A consistently intelligent (or at least bright), coherently constructed comedy that is on occasion a rather pointed critique of the American education system in the…
In 1968, at the height of the Vietnam war, Ingmar Bergman made this angry and bleak film that was against all war, and argued that it didn't matter which side you were on. In 1966, in his "Persona," he had used the famous televised footage of a Vietnamese monk burning himself alive to shock an actress into ceasing all forms of speech. In the two years between, what had changed, so that he no longer took sides?
It is a question without an answer in "Shame," which does not deliver a message in any formal way, but simply offers people and their lives and leaves us to conclude what we choose. Both films star Liv Ullmann, his actress in nine films starting with "Persona." Her co-star is Max von Sydow, who had worked with Bergman since "The Seventh Seal" (1957). Ullmann and Bergman play a tortured couple, as they also do in "Hour of the Wolf" and "The Passion of Anna." In a strange sense, all three films are about the same couple; only their narrative changes.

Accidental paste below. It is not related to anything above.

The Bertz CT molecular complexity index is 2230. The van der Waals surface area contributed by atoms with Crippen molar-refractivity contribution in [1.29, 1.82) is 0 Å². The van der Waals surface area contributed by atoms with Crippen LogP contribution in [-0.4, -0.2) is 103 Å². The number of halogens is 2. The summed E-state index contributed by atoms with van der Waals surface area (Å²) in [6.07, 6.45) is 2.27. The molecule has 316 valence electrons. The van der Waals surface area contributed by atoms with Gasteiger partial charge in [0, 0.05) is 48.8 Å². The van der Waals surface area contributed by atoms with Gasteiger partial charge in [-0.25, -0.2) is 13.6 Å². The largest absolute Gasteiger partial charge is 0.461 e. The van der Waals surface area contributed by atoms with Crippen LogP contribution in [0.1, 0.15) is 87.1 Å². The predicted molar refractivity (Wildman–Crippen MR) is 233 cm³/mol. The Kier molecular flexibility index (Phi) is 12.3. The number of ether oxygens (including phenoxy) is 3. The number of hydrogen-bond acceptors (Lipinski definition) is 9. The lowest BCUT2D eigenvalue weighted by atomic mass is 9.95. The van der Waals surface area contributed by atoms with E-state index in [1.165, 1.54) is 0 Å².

They were once symphonic musicians. Now they live in a weathered house on an island, growing fruits and vegetables. Nothing in their house seems to work, including the radio, so they hear only distant rumors of a war that has been waged seemingly forever. Eva Rosenberg (Ullmann) is concerned with the danger to their lives and to her desire to bear children. Her husband Jan (von Sydow) believes the war will pass them by. Their serenity is interrupted by jet planes flying low over their house, the killing of a parachuting airman, the arrival of troops, their inquisition, and eventually their incarceration by the other side (which seems to be the local side, but loyalties are divided).
They are questioned harshly. A falsely doctored video of Eva is used against her. They are sent back to their home, only to witness its wanton destruction. Eva has sex with the colonel in charge (Gunnar Bjornstrand, who first worked with Bergman in a 1944 film he wrote, "Torment"). Does she do it to save them? Probably, but hard to say. Her own marriage is painfully uncertain. Later, Jan conceals money that could have bought the colonel's freedom from the other side. Does he do it to punish their adultery? Hard to say if he has actually witnessed it.